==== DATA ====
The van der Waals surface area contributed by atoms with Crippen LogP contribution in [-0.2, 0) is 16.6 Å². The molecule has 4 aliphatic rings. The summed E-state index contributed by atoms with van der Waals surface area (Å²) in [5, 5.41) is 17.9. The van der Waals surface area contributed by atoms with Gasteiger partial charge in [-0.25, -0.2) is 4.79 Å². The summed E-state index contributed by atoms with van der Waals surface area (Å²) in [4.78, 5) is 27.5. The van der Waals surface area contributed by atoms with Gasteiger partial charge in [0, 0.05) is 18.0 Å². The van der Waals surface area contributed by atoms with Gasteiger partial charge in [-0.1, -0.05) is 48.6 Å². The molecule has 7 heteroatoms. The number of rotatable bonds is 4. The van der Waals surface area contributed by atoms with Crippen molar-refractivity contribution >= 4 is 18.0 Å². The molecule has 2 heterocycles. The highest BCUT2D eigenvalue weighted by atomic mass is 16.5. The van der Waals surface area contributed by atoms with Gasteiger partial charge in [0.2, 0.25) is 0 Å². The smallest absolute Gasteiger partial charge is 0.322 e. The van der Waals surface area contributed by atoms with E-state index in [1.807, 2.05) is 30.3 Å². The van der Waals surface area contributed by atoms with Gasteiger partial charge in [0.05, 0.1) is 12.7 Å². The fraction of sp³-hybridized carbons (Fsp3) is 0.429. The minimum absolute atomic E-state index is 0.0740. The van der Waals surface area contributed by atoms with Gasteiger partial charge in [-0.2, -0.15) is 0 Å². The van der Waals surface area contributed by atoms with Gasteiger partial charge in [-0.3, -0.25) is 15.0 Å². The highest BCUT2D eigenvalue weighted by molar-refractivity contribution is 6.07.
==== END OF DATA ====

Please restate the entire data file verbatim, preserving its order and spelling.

The van der Waals surface area contributed by atoms with Crippen LogP contribution in [-0.2, 0) is 16.6 Å². The molecule has 4 aliphatic rings. The summed E-state index contributed by atoms with van der Waals surface area (Å²) in [5, 5.41) is 17.9. The van der Waals surface area contributed by atoms with Gasteiger partial charge in [-0.25, -0.2) is 4.79 Å². The summed E-state index contributed by atoms with van der Waals surface area (Å²) in [4.78, 5) is 27.5. The van der Waals surface area contributed by atoms with Gasteiger partial charge in [0, 0.05) is 18.0 Å². The van der Waals surface area contributed by atoms with Gasteiger partial charge in [-0.1, -0.05) is 48.6 Å². The molecule has 7 heteroatoms. The number of rotatable bonds is 4. The van der Waals surface area contributed by atoms with Crippen molar-refractivity contribution >= 4 is 18.0 Å². The molecule has 2 heterocycles. The highest BCUT2D eigenvalue weighted by atomic mass is 16.5. The van der Waals surface area contributed by atoms with Gasteiger partial charge in [0.2, 0.25) is 0 Å². The smallest absolute Gasteiger partial charge is 0.322 e. The van der Waals surface area contributed by atoms with E-state index in [1.807, 2.05) is 30.3 Å². The van der Waals surface area contributed by atoms with Gasteiger partial charge in [0.05, 0.1) is 12.7 Å². The fraction of sp³-hybridized carbons (Fsp3) is 0.429. The minimum absolute atomic E-state index is 0.0740. The van der Waals surface area contributed by atoms with Gasteiger partial charge in [-0.2, -0.15) is 0 Å². The van der Waals surface area contributed by atoms with Gasteiger partial charge in [-0.3, -0.25) is 15.0 Å². The highest BCUT2D eigenvalue weighted by molar-refractivity contribution is 6.07.